Methods and Results
We collected data from 1985 patients undergoing cardiac surgery from July, 2000, through December, 2004. We divided the patients into 6 subgroups according to their diagnosis. We then compared the prevalence of ABO phenotypes between the patients and the general population of the United States of America by chi-square analysis. There were no significant differences in the distribution of the ABO phenotypes amongst the subgroups of those with congenital cardiac disease, or any for subgroup compared to the general population.
While statistical significance is influenced by the size of the population within the United States of America and the small numbers within each of our subgroups of patients with congenital cardiac disease, we have been unable to show any relationship between the distribution of ABO phenotypes and the existence of congenital cardiac disease.
The complexity of the modern systems providing health care presents a unique challenge in delivering care of the required quality in a safe environment. Issues of safety have been thrust into the limelight because of adverse events highly publicized in the general media.
In the United States of America, improving the safety and quality in health care has been set forth as a priority for improvements in the 21st century in the report from the Institute of Medicine. Many measures have now been initiated for improving the safety of patients at hospital, regional, and national level, and through initiatives sponsored by governments and private organizations. In this review, we summarize known concepts and current issues on the safety of patients, and their applicability to children with congenital cardiac disease. Prior to examining the issues of medical error and safety, it is important to define the terminology.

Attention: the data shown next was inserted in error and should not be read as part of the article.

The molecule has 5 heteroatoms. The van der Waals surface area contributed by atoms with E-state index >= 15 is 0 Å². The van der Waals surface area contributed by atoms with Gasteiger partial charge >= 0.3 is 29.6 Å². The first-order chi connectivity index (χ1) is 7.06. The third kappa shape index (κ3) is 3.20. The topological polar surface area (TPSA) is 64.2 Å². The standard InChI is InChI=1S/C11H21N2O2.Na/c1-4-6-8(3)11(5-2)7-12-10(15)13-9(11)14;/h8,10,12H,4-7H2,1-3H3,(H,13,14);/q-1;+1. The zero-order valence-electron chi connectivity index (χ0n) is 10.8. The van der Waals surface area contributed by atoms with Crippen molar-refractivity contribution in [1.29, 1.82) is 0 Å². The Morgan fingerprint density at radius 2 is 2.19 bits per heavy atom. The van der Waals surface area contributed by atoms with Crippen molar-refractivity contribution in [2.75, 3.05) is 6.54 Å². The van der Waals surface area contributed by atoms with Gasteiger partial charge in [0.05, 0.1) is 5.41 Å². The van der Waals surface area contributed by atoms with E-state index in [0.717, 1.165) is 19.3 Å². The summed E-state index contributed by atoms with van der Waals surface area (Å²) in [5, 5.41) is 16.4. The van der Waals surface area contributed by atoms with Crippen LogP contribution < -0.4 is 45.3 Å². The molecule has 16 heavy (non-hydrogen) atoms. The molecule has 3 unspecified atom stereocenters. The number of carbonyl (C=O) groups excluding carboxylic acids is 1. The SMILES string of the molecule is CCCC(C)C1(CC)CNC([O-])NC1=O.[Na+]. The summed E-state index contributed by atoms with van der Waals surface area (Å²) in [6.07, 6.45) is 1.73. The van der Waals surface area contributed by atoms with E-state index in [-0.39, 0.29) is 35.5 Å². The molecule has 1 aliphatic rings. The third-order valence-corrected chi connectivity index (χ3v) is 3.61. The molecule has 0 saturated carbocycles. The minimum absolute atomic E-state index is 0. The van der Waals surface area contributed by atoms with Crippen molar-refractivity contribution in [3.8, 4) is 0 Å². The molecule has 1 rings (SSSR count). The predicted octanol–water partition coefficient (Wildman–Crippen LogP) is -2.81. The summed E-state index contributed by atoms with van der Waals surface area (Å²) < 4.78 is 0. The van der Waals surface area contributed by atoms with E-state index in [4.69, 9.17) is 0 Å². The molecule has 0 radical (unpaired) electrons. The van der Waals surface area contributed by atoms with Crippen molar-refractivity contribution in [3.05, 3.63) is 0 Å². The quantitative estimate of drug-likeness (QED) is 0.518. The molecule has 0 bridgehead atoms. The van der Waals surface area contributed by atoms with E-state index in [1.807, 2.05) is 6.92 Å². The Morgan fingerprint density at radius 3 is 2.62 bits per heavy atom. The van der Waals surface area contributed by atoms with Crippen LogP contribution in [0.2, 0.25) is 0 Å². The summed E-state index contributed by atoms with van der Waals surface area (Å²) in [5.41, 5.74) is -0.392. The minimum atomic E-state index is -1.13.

An error is defined as the failure of a planned action to be completed as intended, also known as an execution error, or the use of a wrong plan to achieve an aim, this representing a planning error. An active error is an error that occurs at the level of the frontline operator, and the effects of which are felt immediately. A latent error is an error in the design, organization, training and maintenance, that leads to operator errors, and the effects of which are typically dormant in the system for lengthy periods of time. Latent errors may cause harm given the right circumstances and environment.
An adverse event is defined as an injury resulting from medical intervention. A preventable adverse event is an adverse event that occurs due to medical error. Negligent adverse events are a subset of preventable adverse events where the care provided did not meet the standard of care expected of that practitioner.
The study of improving the delivery of safe care for our patients is a rapidly growing field. Important components for development of programmes to improve the safety of patients include the leadership for the programme, the implementation of process design based on human limitations, the promotion of teamwork and function, the anticipation of unexpected events, and the creation of a learning environment.